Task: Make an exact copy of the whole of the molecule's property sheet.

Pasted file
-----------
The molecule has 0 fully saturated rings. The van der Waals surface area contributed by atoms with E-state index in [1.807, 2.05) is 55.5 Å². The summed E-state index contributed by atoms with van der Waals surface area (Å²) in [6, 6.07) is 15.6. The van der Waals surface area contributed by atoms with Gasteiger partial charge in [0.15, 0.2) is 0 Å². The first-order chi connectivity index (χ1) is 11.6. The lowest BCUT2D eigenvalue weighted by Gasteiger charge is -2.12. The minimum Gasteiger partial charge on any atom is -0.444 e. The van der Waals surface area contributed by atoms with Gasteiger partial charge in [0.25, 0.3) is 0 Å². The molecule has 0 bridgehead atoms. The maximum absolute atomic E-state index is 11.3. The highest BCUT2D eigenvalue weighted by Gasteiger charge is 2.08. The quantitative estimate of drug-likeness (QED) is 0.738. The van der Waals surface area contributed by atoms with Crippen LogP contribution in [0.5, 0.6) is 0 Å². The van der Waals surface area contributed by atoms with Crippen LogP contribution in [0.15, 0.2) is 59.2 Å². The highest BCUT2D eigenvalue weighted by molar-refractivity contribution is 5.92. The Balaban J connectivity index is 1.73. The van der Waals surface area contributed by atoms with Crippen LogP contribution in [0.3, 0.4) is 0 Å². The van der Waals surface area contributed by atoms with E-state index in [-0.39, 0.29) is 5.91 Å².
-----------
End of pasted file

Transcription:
The molecule has 0 fully saturated rings. The van der Waals surface area contributed by atoms with E-state index in [1.807, 2.05) is 55.5 Å². The summed E-state index contributed by atoms with van der Waals surface area (Å²) in [6, 6.07) is 15.6. The van der Waals surface area contributed by atoms with Gasteiger partial charge in [0.15, 0.2) is 0 Å². The first-order chi connectivity index (χ1) is 11.6. The lowest BCUT2D eigenvalue weighted by Gasteiger charge is -2.12. The minimum Gasteiger partial charge on any atom is -0.444 e. The van der Waals surface area contributed by atoms with Gasteiger partial charge in [0.25, 0.3) is 0 Å². The molecule has 0 bridgehead atoms. The maximum absolute atomic E-state index is 11.3. The highest BCUT2D eigenvalue weighted by Gasteiger charge is 2.08. The quantitative estimate of drug-likeness (QED) is 0.738. The van der Waals surface area contributed by atoms with Crippen LogP contribution in [0.5, 0.6) is 0 Å². The van der Waals surface area contributed by atoms with Crippen LogP contribution in [0.15, 0.2) is 59.2 Å². The highest BCUT2D eigenvalue weighted by molar-refractivity contribution is 5.92. The Balaban J connectivity index is 1.73. The van der Waals surface area contributed by atoms with Crippen LogP contribution in [0.3, 0.4) is 0 Å². The van der Waals surface area contributed by atoms with E-state index in [-0.39, 0.29) is 5.91 Å².